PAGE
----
• OUR LADY of CZĘSTOCHOWA: st Sigismund parish church, Słomczyn, Poland; source: own collectionOUR LADY of CZĘSTOCHOWA
    st Sigismund parish church, Słomczyn, Poland
    source: own collection
link to OUR LADY of PERPETUAL HELP in SŁOMCZYN infoSITE LOGO

st Sigismund
Roman Catholic parish
05-507 Słomczyn
85 Wiślana str.
Konstancin deanery
Warsaw archdiocese
Poland

  • st SIGISMUND: st Sigismund parish church, Słomczyn, Poland; source: own collectionst SIGISMUND
    st Sigismund parish church, Słomczyn, Poland
    source: own collection
  • st SIGISMUND: XIX c., feretory, st Sigismund parish church, Słomczyn, Poland; source: own collectionst SIGISMUND
    XIX c., feretory
    st Sigismund parish church, Słomczyn, Poland
    source: own collection
  • st SIGISMUND: XIX c., feretory, st Sigismund parish church, Słomczyn, Poland; source: own collectionst SIGISMUND
    XIX c., feretory
    st Sigismund parish church, Słomczyn, Poland
    source: own collection
  • st SIGISMUND: XIX c., feretory, st Sigismund parish church, Słomczyn, Poland; source: own collectionst SIGISMUND
    XIX c., feretory
    st Sigismund parish church, Słomczyn, Poland
    source: own collection
  • st SIGISMUND: XIX c., feretory, st Sigismund parish church, Słomczyn, Poland; source: own collectionst SIGISMUND
    XIX c., feretory
    st Sigismund parish church, Słomczyn, Poland
    source: own collection

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Martyrology of the clergy — Poland

XX century (1914 – 1989)

personal data

review in:

link do KARTY OSOBOWEJ - POLSKA WERSJA
  • KACZMAREK Theodore Nicodemus, source: www.facebook.com, own collection; CLICK TO ZOOM AND DISPLAY INFOKACZMAREK Theodore Nicodemus
    source: www.facebook.com
    own collection
  • KACZMAREK Theodore Nicodemus, source: www.biblioteka.muzeum.krotoszyn.pl, own collection; CLICK TO ZOOM AND DISPLAY INFOKACZMAREK Theodore Nicodemus
    source: www.biblioteka.muzeum.krotoszyn.pl
    own collection
  • KACZMAREK Theodore Nicodemus, source: www.dzienniknowy.pl, own collection; CLICK TO ZOOM AND DISPLAY INFOKACZMAREK Theodore Nicodemus
    source: www.dzienniknowy.pl
    own collection
  • KACZMAREK Theodore Nicodemus, source: rzeczkrotoszynska.pl, own collection; CLICK TO ZOOM AND DISPLAY INFOKACZMAREK Theodore Nicodemus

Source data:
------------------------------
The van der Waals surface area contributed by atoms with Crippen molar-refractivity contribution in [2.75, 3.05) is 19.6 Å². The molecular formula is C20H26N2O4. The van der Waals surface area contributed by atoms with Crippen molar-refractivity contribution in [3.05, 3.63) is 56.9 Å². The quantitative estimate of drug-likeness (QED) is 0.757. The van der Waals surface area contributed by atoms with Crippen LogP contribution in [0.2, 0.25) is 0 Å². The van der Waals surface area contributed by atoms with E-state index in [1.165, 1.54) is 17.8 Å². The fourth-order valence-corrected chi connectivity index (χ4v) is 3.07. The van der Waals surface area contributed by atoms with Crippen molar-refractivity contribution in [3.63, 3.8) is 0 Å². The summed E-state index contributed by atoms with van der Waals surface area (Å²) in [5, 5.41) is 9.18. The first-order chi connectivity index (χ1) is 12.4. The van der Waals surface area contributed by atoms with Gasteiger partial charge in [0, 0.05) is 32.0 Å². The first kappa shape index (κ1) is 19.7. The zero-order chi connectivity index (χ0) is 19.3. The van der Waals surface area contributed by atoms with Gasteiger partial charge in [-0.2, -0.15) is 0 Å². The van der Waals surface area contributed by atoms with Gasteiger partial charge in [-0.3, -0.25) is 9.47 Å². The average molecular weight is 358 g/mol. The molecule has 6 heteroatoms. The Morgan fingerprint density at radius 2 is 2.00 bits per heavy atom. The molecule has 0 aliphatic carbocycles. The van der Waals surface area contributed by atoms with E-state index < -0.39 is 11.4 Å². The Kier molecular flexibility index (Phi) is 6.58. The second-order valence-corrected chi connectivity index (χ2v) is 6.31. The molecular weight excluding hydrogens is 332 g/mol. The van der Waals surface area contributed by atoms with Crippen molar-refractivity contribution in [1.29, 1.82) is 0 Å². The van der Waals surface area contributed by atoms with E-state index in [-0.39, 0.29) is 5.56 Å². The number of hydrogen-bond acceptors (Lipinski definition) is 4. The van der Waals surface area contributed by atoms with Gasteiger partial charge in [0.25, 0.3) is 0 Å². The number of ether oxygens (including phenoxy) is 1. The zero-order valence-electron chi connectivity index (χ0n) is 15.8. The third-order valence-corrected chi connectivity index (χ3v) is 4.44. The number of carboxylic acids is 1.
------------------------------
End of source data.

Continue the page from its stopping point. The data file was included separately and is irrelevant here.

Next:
source: rzeczkrotoszynska.pl
    own collection

surname

KACZMAREK

forename(s)

Theodore Nicodemus (pl. Teodor Nikodem)

  • KACZMAREK Theodore Nicodemus - Grave, cemetery, Krotoszyn, source: www.wtg-gniazdo.org, own collection; CLICK TO ZOOM AND DISPLAY INFOKACZMAREK Theodore Nicodemus
    Grave, cemetery, Krotoszyn
    source: www.wtg-gniazdo.org
    own collection

function

diocesan priest

creed

Latin (Roman Catholic) Church
more on: en.wikipedia.org [access: 2014.09.21]

diocese / province

Gniezno and Poznań archdiocese (aeque principaliter)
more on: www.archpoznan.pl [access: 2012.11.23]

academic distinctions

Philosopy MA

date and place of birth

15.09.1895

Kościan (Kościan county)

presbyter (holy orders)/
ordination

05.04.1919 (Gniezno cathedral)

positions held

dean (1949‑53) and parish priest (1946‑53) of Krotoszyn parish, f. parish priest of Margonin (1945‑6, 1933‑9), Wieszczyczyn (1926‑33) parishes, f. PhD philosophy student of Poznań University (till 1939), f. post–grad pedagogy student at Humanities Deparement of Poznań University (1926‑32), f. vicar of Blessed Virgin Mary the Immaculate in Wolsztyn (1922‑6), Ostrzeszów (1919‑22) parishes, f. prefect at Teachers’ Seminary in Wolsztyn (1922‑6), f. theology and philosophy student at Theological Seminary in Gniezno (1918‑9), f. student at Theology Departemnt of University in Münster, author of historical publications

date and place of death

21.09.1954

Sztum (Sztum county)

cause of death

murder

details of death

Participant of Greater Poland Uprising in 1918‑9. Military nurse during battles n. Wolsztyn and after ordination a chaplain in Gniezno. After German invasion of Poland in 09.1939 (Russians invaded Poland 17 days later) and start of the II World War arrested on 11.09.1939 by the Germans. Jailed in Margonin prison but on 27.09.1939 released. On 12.12.1939 deported to the German‑run General Governorate. Settled in Kamionna n. Węgrów where helped the local parish priest. To his parish returned on 13.03.1945, after German defeat in 1944/5 and start of another Russian occupation. In 1952, facing a ban on Corpus Christi procession public altars, led a procession during which the altar was set up on a moving car platform and stopped at precisely the same spots where traditional altars had usually been erected. On 30.12.1952 arrested by the Russian controlled Commie‑Nazi secret police UB. Jailed in Krotoszyn gaol. On 06.01.1953 released. On 22.03.1953 however arrested again. Moved to infamous Rakowiecka Str. prison in Warsaw and accused by UB of failing to report „subversive”, clandestine activities — during German occupation — of his niece and her husband in clandestine resistance Home Army AK (part of the Polish Clandestine State) to the „relevant authorities”. On 29.01.1954 sentenced in Warsaw to 5 years. Jailed in Sztum prison. There held for 6 months in a 1.2×3 m, single prison cell, in isolation. There perished — refused necessary medical support when requested. Officially the cause of death was quoted as „heart failure”.